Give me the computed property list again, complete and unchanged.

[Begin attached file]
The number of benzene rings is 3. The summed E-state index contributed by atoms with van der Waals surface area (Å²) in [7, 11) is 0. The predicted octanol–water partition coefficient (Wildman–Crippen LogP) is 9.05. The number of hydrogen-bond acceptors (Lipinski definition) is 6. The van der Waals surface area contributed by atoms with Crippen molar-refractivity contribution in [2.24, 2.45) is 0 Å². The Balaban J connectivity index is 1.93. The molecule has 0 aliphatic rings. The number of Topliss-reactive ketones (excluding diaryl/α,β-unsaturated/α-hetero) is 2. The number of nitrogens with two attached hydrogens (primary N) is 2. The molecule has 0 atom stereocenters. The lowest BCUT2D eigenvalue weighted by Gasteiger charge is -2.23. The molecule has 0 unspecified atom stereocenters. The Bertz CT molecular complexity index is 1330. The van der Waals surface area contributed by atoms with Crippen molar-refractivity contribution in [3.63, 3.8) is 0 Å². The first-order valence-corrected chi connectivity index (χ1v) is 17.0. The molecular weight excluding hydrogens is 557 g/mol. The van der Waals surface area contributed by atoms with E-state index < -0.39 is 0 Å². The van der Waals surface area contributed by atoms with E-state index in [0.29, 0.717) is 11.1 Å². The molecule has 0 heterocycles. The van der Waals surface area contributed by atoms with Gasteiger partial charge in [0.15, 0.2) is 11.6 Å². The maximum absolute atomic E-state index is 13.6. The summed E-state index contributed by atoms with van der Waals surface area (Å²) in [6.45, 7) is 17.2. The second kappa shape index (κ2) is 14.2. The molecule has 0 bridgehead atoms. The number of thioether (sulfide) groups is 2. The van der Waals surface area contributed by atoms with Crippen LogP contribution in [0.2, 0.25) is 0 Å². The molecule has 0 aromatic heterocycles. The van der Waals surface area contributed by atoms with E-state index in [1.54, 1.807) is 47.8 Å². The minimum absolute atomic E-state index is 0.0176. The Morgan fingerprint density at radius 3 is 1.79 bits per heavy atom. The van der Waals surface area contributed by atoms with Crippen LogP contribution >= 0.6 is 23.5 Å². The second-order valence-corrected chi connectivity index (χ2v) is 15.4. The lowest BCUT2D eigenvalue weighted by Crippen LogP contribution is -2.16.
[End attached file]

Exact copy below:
The number of benzene rings is 3. The summed E-state index contributed by atoms with van der Waals surface area (Å²) in [7, 11) is 0. The predicted octanol–water partition coefficient (Wildman–Crippen LogP) is 9.05. The number of hydrogen-bond acceptors (Lipinski definition) is 6. The van der Waals surface area contributed by atoms with Crippen molar-refractivity contribution in [2.24, 2.45) is 0 Å². The Balaban J connectivity index is 1.93. The molecule has 0 aliphatic rings. The number of Topliss-reactive ketones (excluding diaryl/α,β-unsaturated/α-hetero) is 2. The number of nitrogens with two attached hydrogens (primary N) is 2. The molecule has 0 atom stereocenters. The lowest BCUT2D eigenvalue weighted by Gasteiger charge is -2.23. The molecule has 0 unspecified atom stereocenters. The Bertz CT molecular complexity index is 1330. The van der Waals surface area contributed by atoms with Crippen molar-refractivity contribution in [3.63, 3.8) is 0 Å². The first-order valence-corrected chi connectivity index (χ1v) is 17.0. The molecular weight excluding hydrogens is 557 g/mol. The van der Waals surface area contributed by atoms with E-state index < -0.39 is 0 Å². The van der Waals surface area contributed by atoms with E-state index in [0.29, 0.717) is 11.1 Å². The molecule has 0 heterocycles. The van der Waals surface area contributed by atoms with Gasteiger partial charge in [0.15, 0.2) is 11.6 Å². The maximum absolute atomic E-state index is 13.6. The summed E-state index contributed by atoms with van der Waals surface area (Å²) in [6.45, 7) is 17.2. The second kappa shape index (κ2) is 14.2. The molecule has 0 bridgehead atoms. The number of thioether (sulfide) groups is 2. The van der Waals surface area contributed by atoms with Crippen LogP contribution in [0.2, 0.25) is 0 Å². The molecule has 0 aromatic heterocycles. The van der Waals surface area contributed by atoms with E-state index in [1.54, 1.807) is 47.8 Å². The minimum absolute atomic E-state index is 0.0176. The Morgan fingerprint density at radius 3 is 1.79 bits per heavy atom. The van der Waals surface area contributed by atoms with Crippen LogP contribution >= 0.6 is 23.5 Å². The second-order valence-corrected chi connectivity index (χ2v) is 15.4. The lowest BCUT2D eigenvalue weighted by Crippen LogP contribution is -2.16.